Earlier this summer, the New Yorker published an article titled “The Case Against Travel” by University of Chicago philosophy professor Agnes Callard. Last week, New York Times columnist Ross Douthat responded with “The Case for Tourism.”
Separately both cases are riddled with holes, but taken together they present a convincing argument that how, why and whether people travel is most determined by their personalities and predispositions.
Callard is a proud curmudgeon when it comes to travel and tourism, seeing and citing her own experiences and observations of travel dullards as evidence for her case. She supports her view with quotes from other curmudgeons such as G.K. Chesterton and makes a bit of a leap in assuming that Socrates and Immanuel Kant shared her dyspeptic views on travel because they rarely left their hometowns.
Some of her critiques strike at real problems in travel and tourism. Callard is right, if not original, in noting that the experience of seeing the “Mona Lisa” at the Louvre is unlikely to change your life, though that speaks more to the unpleasantness of overtourism than Leonardo’s talent. Mostly, however, she tells stories against herself, showcasing her inability when traveling to rise above the type of tourist she criticizes and then projects her limitations on tourists as a whole.
When she does raise interesting questions — e.g., travel can have a dehumanizing effect — her example seems somewhat shallow for a philosophy professor: A traveler is “thrust among people to whom he is forced to relate as a spectator,” she writes. I suspect that, in many instances, “is forced” in that sentence could be replaced by “chooses.” And when travelers are relegated to spectator status, it’s often, rightfully, to preserve cultural or traditional performances or rituals which would be diluted with more direct traveler involvement.
Douthat, in response to Callard, sees travel at its best as a pilgrimage. Literally. This, too, is self-reflective: He has written several books about religion, and his Catholicism is often central to his opinion pieces.
While he rebuts much in Callard’s essay, he accepts that, in part, “she was identifying a real problem — one especially associated with the forces of secularization and disenchantment,” a recurring theme of his columns. Indeed, Callard does ruminate on the theme of disenchantment, but it would take some imagination (or unintended bias) to extend her critiques to secularization.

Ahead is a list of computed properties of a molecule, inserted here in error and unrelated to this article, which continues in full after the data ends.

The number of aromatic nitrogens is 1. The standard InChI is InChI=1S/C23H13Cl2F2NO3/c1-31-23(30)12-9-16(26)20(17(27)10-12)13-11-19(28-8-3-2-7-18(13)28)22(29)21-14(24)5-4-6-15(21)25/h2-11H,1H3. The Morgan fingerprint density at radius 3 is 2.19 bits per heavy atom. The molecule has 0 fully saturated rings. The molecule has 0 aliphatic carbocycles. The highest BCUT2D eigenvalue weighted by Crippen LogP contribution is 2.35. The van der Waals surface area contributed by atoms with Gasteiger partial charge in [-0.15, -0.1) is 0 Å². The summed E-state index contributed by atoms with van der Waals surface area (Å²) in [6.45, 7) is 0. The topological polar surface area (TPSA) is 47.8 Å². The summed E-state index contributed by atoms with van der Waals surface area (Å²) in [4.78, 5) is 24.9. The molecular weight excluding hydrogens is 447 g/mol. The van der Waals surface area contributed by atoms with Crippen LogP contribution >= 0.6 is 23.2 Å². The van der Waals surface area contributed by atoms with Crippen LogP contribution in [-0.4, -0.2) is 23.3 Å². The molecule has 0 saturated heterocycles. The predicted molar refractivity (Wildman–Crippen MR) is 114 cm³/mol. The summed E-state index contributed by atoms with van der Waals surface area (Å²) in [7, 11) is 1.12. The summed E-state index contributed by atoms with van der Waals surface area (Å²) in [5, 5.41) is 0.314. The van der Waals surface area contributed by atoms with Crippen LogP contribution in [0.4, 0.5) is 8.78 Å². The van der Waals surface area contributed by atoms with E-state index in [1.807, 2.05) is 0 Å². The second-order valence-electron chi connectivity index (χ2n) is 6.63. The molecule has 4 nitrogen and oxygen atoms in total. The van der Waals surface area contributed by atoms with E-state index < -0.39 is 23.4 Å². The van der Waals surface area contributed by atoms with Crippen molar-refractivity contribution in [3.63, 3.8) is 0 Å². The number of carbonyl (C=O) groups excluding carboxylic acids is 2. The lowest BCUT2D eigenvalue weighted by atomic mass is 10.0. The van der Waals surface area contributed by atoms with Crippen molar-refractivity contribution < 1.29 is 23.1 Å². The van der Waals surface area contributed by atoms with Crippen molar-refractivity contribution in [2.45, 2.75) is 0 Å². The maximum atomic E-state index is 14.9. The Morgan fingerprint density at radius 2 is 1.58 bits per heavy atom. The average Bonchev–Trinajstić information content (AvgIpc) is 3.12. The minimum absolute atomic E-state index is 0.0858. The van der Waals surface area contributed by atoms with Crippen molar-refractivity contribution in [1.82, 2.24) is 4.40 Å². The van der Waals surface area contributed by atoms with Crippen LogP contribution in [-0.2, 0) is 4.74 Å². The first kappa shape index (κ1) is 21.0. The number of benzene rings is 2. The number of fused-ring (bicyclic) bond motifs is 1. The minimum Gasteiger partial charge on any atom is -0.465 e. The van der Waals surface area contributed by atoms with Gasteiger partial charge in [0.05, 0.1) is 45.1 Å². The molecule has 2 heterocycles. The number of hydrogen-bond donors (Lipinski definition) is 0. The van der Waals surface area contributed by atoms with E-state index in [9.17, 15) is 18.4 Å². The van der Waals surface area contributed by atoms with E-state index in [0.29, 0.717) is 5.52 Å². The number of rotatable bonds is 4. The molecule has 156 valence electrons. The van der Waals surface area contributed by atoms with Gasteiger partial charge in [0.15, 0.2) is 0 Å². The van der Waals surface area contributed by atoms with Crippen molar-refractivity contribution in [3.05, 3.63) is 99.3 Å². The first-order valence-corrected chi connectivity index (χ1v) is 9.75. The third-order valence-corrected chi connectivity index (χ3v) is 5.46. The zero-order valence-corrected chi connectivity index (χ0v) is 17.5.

My views on this are, of course, colored by my own experiences and worldview, and that, to me, is the greater point. Taken together, the essays reinforce my belief that travel (for those who enjoy it) is life amplified. A vacation can be two weeks of unimpeded pleasure and insight to deepen your appreciation for what you’re naturally drawn to.
If you’re headed to Greece and interested in antiquity, you could spend a week indulging in visits to ruins and museums that might bore or leave no impression on someone else. If you’re a foodie, you can eat your way through Mexico; a beach lover, however, will head to Cancun. Neither approach would be right for everyone, but neither seems a logical target for condemnation.
Personal preferences are the true compasses for travelers. Seeking spiritual communion, Douthat had planned to attend Mass at Sacre-Coeur, tour York Minster and venture to the ruined abbey on the Holy Island of Lindisfarne. Due to a “nasty fall,” “sudden squall” and a shift in tides, none of these happened. “Life amplified” often results in challenges amplified; an umbrella and better planning might have saved two of those experiences, though he notes he brought along the ultimate wildcard: a 3-year-old.
Diversity among travel enthusiasts powers the travel industry like never before, and in recognizing that, suppliers have greatly expanded offerings. But the industry faces a conundrum of sorts. If you’re a travel advisor sending a client to Paris or run an escorted tour there, you can certainly put together an off-the-beaten-path visit. There has been a significant rise over the past decade of niche tours and ones that get below the surface and connect people to places and their residents in meaningful ways.
I am quite sure that there are tourists who prefer to stay on the surface or whose curiosity is subservient to their desire to tick boxes on a bucket list. And there is economic incentive for tour (and shore excursion) operators to cater to the superficial tourist whom Callard critiques.
Too many operators enable Callard’s criticisms by lazily assuming that travelers who sign up for, let’s say, a “highlights” tour of Rome will be satisfied with a checklist approach. It may be profitable but is no less a form of condescension than Callard’s polemic. In fact, it is Exhibit A in her case against travel.
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